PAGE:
The fire safety conversation is once again top of the agenda. With the recent five-year anniversary of the Grenfell disaster, and the Building Safety Bill receiving Royal Assent to become the Building Safety Act, it is time for the construction industry to be sure of its intentions. Crucially, it presents an opportunity to improve all areas of building fire safety – with no margin for error.
Clearly, fire safety isn’t at the level it should be – product and systems knowledge is patchy and current safety checks are lacking in consistency. Case in point are sprinkler systems, which we know can be an effective fire mitigation when deployed and maintained correctly, yet inspections are still desperately lacking.
According to the FPA, by law, in the UK only 20 sprinkler heads out of every 5,000 are required to be examined yet an estimated 40 million sprinklers are fitted worldwide each year. By comparison, in the U.S., all sprinkler heads have to be checked annually with additional monthly inspections.
It’s clear that current review processes aren’t enough and without a system of due diligence, we have no real idea of sprinkler performance nationwide in real-life incidents, potentially endangering thousands of lives.
Part of a wider solution
That isn’t to say that sprinkler systems can’t be effective – quite the opposite. Fire Safety Advice Centre statistics show that not a single person has died in the UK where a working sprinkler system has been present in a building. Research by The National Fire Chiefs Council (NFCC) shows that sprinklers are effective almost 100% of the time when helping to extinguish or control fires as well as prevent further damage. So long as they work.
Yet, despite their capabilities, we should err on the side of caution when positioning sprinklers as a ‘one-stop-shop’ for fire safety. Instead we should incorporate them as part of a broader mix of passive fire protection options, such as fire-resistant walls and floors and easily accessible escape routes.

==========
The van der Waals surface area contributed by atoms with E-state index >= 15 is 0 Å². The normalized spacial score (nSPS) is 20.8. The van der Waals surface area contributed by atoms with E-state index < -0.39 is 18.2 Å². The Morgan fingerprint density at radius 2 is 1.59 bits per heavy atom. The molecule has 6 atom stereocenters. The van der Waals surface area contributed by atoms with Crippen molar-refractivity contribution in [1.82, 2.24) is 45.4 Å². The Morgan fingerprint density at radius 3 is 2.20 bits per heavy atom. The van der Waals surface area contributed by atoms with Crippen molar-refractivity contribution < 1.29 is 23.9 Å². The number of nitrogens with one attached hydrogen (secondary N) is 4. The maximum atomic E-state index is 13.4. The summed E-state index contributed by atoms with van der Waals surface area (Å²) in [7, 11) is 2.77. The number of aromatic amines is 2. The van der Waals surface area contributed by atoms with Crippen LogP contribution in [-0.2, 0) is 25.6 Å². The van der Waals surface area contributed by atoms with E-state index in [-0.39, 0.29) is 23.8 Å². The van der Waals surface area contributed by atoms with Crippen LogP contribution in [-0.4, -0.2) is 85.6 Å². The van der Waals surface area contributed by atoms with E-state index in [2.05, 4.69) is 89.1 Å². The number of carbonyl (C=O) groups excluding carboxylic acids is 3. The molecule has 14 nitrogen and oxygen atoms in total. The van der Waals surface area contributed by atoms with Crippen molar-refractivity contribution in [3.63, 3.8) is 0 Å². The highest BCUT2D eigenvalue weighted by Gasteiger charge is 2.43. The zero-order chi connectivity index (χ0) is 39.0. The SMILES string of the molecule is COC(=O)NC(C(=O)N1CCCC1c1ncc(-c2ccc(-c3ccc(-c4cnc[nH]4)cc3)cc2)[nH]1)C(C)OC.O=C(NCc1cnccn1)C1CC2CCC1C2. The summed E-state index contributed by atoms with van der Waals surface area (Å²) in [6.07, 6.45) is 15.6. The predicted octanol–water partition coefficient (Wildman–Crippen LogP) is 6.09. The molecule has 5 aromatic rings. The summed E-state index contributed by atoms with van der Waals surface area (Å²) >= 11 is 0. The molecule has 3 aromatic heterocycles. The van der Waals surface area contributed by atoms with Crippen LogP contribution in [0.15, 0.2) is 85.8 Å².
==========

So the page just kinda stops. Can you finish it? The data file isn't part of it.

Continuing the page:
There’s no doubt that sprinklers are a key part of fire protection but as we’ve seen, by current standards, evaluation assessments of sprinklers aren’t robust enough to rely on them entirely. In fact, the NFCC also reported over 1,000 ‘failures to operate’ in a corporate context from 2011 to 2016 and a recent U.S. study by the NFPA reported that 10% of sprinkler failures result from a lack of maintenance.
Realistically, in construction, we know that the bottom line strongly influences decisions. In the case of sprinkler systems, we have to be realistic. The cost of setup for infrastructure, supplying and maintaining high water pressures and energy for a functional system are high, although one would argue that’s more than worthwhile given the risk to life. However, there’s no getting around these cost implications being a deterrent when tight profit margins are involved.
They also present another problem – having sprinkler systems installed prevents the need for a deeper understanding of a more holistic approach – combining passive and active fire suppression. Good passive protection reduces or removes the need for active fire suppression. We know fire safety knowledge is worryingly deficient within the industry. As said above, passive protection, which helps contain or slow the spread of fire and active suppression, such as sprinklers, extinguishers and fire blankets, are key components. Yet uncertainty in what these terms even mean remains.
In one of our studies, we found that just over half of all architects couldn’t give an accurate definition of passive fire protection – ‘built-in’ fire protection. What’s more, 58% of architects were unable to explain what ‘reaction to fire’ is – a measure of flammability. Almost three-quarters (71%) were unable to define fire resistance – the ability of products and technologies to resist and prevent the spread of fire.
Reducing reliance on sprinkler systems will also help drive innovation – allowing room for further, less expensive solutions. That isn’t to say we should abandon sprinkler systems entirely. If they are fully operational, they’re incredibly effective but they do require proper maintenance. Therefore we need to introduce a mindset where they are seen as a piece of a wider puzzle, complimenting other fire safety strategies rather than relying on them as an absolute.
By creating this culture, we can avoid contractors and developers treating fire safety as a mere box ticking exercise in order to try to lower costs. Understanding the full lifecycle of products and how systems can work in conjunction with one another is a step in the right direction to a safer future – but as it stands, we have some way to go.